14 Mar 2018

Suspended sentence for £80k over-claim

A woman's “creditable” character helped save her from prison for a £80,000, 12-year benefit fraud.

A Teesside judge said it was “a terribly sad thing” to see 62-year-old Gillian Edwards in the dock for the first time in her life.

He said he would not jail the education worker, who has paid back all the money she wrongly took from the public purse for over a decade.

She inadvertently landed herself in trouble by telling the truth to the authorities, then had the court case hanging over her head for years, Teesside Crown Court heard today.

She started claiming benefits genuinely as a widow with three children, but did not declare she had started living with a new partner.

She was overpaid £80,954 by the Department for Work and Pensions in widowed mother’s allowance and widow’s pension between November 2002 and October 2014.

Edwards ended her claim with the Department for Work and Pensions (DWP) in 2014 when she declared she bought a house with her partner.

The information she gave herself kick-started an investigation which took four years to come to court.

Prosecutor Jon Harley said: “The Crown are glad to confirm that she has repaid all of the overpayment."

Edwards, from Stockton , admitted two counts of failing to notify the authorities of a change in circumstances affecting benefits.

She explained she did not regard her and her partner as formally together until they bought a house.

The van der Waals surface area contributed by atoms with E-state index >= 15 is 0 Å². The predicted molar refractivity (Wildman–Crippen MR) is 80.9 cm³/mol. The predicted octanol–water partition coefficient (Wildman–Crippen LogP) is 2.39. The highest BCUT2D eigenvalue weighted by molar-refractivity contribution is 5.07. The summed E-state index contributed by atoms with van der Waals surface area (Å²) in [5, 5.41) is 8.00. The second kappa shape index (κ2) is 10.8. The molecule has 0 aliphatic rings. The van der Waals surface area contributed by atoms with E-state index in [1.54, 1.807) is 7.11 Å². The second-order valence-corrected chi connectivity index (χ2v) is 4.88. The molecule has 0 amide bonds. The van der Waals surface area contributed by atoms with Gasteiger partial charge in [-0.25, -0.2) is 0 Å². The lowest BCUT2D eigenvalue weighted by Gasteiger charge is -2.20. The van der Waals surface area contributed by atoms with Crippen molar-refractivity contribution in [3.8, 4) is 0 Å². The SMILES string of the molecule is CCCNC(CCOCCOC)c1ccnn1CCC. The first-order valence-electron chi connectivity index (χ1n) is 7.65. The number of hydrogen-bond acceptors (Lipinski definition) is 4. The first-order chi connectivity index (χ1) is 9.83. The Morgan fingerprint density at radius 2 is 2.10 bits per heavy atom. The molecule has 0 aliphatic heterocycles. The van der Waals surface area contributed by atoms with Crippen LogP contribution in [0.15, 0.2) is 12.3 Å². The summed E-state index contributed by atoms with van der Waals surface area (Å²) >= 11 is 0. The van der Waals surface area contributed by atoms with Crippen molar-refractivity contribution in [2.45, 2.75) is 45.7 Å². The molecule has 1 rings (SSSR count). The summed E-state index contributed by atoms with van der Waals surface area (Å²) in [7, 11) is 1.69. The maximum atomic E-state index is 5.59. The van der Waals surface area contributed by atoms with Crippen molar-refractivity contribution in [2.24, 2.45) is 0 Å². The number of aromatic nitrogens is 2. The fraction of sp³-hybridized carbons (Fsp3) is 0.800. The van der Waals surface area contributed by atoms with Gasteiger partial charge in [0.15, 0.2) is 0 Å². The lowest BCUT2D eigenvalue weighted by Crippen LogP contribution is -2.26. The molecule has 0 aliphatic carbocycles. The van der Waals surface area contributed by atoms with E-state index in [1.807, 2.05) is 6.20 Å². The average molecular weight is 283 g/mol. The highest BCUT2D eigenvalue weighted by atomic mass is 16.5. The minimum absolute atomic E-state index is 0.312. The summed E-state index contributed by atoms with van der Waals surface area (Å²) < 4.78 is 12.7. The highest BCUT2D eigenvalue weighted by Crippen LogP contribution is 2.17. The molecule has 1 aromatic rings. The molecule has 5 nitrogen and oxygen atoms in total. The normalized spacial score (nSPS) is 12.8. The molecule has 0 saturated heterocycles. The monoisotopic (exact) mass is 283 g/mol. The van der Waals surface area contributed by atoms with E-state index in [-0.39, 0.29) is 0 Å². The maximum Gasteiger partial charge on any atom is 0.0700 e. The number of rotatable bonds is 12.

She had never been in trouble before the two offences, for which she faced a possible jail term of up to two-and-a-half years.

Alex Bousfield, defending, said Edwards had held down a job providing support for people with special needs, and came to court with a bundle of references.

He said: “Clearly a lot of people have thought a lot of her over the years. She’s done a lot of good work for a lot of people, and is not inherently a nasty or vindictive or problematic person in any way. She has done everything she can to put matters right.

“It’s an enormous sum of money to find in a short period of time. It’s not been possible without the help of her partner, who has been able to put those funds in place. Had the department known of the situation, there may have been money due to her.

“It’s not that she’s been caught out. She has informed the department that the relationship has been completely formalised financially. She told them and they’ve carried out an investigation. It was in the past so far as she was concerned. It’s been all-encompassing. It’s caused enormous anxiety.”

The judge, Recorder Euan Duff QC, told Edwards she started her claims legitimately but ended up defrauding the public purse.

Apart from this huge blemish on her character, he said, “You’ve quite clearly led a perfectly respectable proper life doing very good work for other people. What is hugely significant in this case is that the totality of the public money paid to you has been repaid. Ultimately the public have got back the money which they ought not to have been deprived of in the first place. I tell you straight away you are not going immediately to prison today.”

He gave Edwards an eight-month jail term suspended for 18 months.

He added: “I’m perfectly sure that you will resume the creditable life which you’ve led. I’m perfectly sure you’ll not be back again.”


No comments: